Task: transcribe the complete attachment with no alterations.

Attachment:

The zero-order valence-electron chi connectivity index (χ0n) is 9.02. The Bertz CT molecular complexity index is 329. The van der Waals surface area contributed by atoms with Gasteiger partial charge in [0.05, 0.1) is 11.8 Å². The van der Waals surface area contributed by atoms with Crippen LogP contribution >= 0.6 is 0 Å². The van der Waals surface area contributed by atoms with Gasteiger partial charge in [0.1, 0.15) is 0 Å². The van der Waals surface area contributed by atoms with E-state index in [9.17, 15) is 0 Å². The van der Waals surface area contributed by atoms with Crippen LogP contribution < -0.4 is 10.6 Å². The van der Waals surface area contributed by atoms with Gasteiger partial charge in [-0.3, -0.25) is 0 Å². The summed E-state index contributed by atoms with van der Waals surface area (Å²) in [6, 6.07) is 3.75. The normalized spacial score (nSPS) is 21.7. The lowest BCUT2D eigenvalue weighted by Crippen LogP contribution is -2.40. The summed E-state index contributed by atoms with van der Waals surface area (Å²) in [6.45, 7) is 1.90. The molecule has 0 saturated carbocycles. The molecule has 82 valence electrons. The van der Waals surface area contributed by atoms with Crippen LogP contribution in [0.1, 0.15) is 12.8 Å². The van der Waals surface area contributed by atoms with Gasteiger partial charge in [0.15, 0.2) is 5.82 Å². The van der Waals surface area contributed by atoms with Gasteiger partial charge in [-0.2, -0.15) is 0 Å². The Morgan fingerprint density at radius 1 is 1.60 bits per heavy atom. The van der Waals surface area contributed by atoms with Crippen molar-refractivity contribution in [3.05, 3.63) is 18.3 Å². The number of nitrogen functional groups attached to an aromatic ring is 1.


The zero-order valence-electron chi connectivity index (χ0n) is 9.02. The Bertz CT molecular complexity index is 329. The van der Waals surface area contributed by atoms with Gasteiger partial charge in [0.05, 0.1) is 11.8 Å². The van der Waals surface area contributed by atoms with Crippen LogP contribution >= 0.6 is 0 Å². The van der Waals surface area contributed by atoms with Gasteiger partial charge in [0.1, 0.15) is 0 Å². The van der Waals surface area contributed by atoms with E-state index in [9.17, 15) is 0 Å². The van der Waals surface area contributed by atoms with Crippen LogP contribution < -0.4 is 10.6 Å². The van der Waals surface area contributed by atoms with Gasteiger partial charge in [-0.3, -0.25) is 0 Å². The summed E-state index contributed by atoms with van der Waals surface area (Å²) in [6, 6.07) is 3.75. The normalized spacial score (nSPS) is 21.7. The lowest BCUT2D eigenvalue weighted by Crippen LogP contribution is -2.40. The summed E-state index contributed by atoms with van der Waals surface area (Å²) in [6.45, 7) is 1.90. The molecule has 0 saturated carbocycles. The molecule has 82 valence electrons. The van der Waals surface area contributed by atoms with Crippen LogP contribution in [0.1, 0.15) is 12.8 Å². The van der Waals surface area contributed by atoms with Gasteiger partial charge in [0.15, 0.2) is 5.82 Å². The van der Waals surface area contributed by atoms with Gasteiger partial charge in [-0.2, -0.15) is 0 Å². The Morgan fingerprint density at radius 1 is 1.60 bits per heavy atom. The van der Waals surface area contributed by atoms with Crippen molar-refractivity contribution in [3.05, 3.63) is 18.3 Å². The number of nitrogen functional groups attached to an aromatic ring is 1.